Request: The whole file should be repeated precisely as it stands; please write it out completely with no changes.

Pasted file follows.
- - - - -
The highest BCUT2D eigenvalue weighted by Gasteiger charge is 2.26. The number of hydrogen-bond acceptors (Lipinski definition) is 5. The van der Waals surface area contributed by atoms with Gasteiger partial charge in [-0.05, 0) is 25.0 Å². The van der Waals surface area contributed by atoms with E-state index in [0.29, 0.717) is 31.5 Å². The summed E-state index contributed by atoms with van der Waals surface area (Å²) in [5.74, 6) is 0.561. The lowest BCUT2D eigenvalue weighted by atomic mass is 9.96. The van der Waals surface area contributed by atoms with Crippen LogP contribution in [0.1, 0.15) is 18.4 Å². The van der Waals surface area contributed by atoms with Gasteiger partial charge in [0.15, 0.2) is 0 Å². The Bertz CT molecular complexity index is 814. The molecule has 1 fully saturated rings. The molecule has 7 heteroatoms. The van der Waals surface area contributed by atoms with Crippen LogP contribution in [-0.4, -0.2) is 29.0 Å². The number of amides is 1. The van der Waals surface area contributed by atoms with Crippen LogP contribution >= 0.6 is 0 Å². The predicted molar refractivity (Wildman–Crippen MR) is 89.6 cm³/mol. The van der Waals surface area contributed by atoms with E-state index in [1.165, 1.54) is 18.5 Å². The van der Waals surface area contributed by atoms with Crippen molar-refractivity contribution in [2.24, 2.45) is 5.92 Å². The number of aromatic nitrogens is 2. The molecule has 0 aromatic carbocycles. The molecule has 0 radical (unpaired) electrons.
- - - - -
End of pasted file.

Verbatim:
The highest BCUT2D eigenvalue weighted by Gasteiger charge is 2.26. The number of hydrogen-bond acceptors (Lipinski definition) is 5. The van der Waals surface area contributed by atoms with Gasteiger partial charge in [-0.05, 0) is 25.0 Å². The van der Waals surface area contributed by atoms with E-state index in [0.29, 0.717) is 31.5 Å². The summed E-state index contributed by atoms with van der Waals surface area (Å²) in [5.74, 6) is 0.561. The lowest BCUT2D eigenvalue weighted by atomic mass is 9.96. The van der Waals surface area contributed by atoms with Crippen LogP contribution in [0.1, 0.15) is 18.4 Å². The van der Waals surface area contributed by atoms with Gasteiger partial charge in [0.15, 0.2) is 0 Å². The Bertz CT molecular complexity index is 814. The molecule has 1 fully saturated rings. The molecule has 7 heteroatoms. The van der Waals surface area contributed by atoms with Crippen LogP contribution in [-0.4, -0.2) is 29.0 Å². The number of amides is 1. The van der Waals surface area contributed by atoms with Crippen LogP contribution >= 0.6 is 0 Å². The predicted molar refractivity (Wildman–Crippen MR) is 89.6 cm³/mol. The van der Waals surface area contributed by atoms with E-state index in [1.165, 1.54) is 18.5 Å². The van der Waals surface area contributed by atoms with Crippen molar-refractivity contribution in [2.24, 2.45) is 5.92 Å². The number of aromatic nitrogens is 2. The molecule has 0 aromatic carbocycles. The molecule has 0 radical (unpaired) electrons.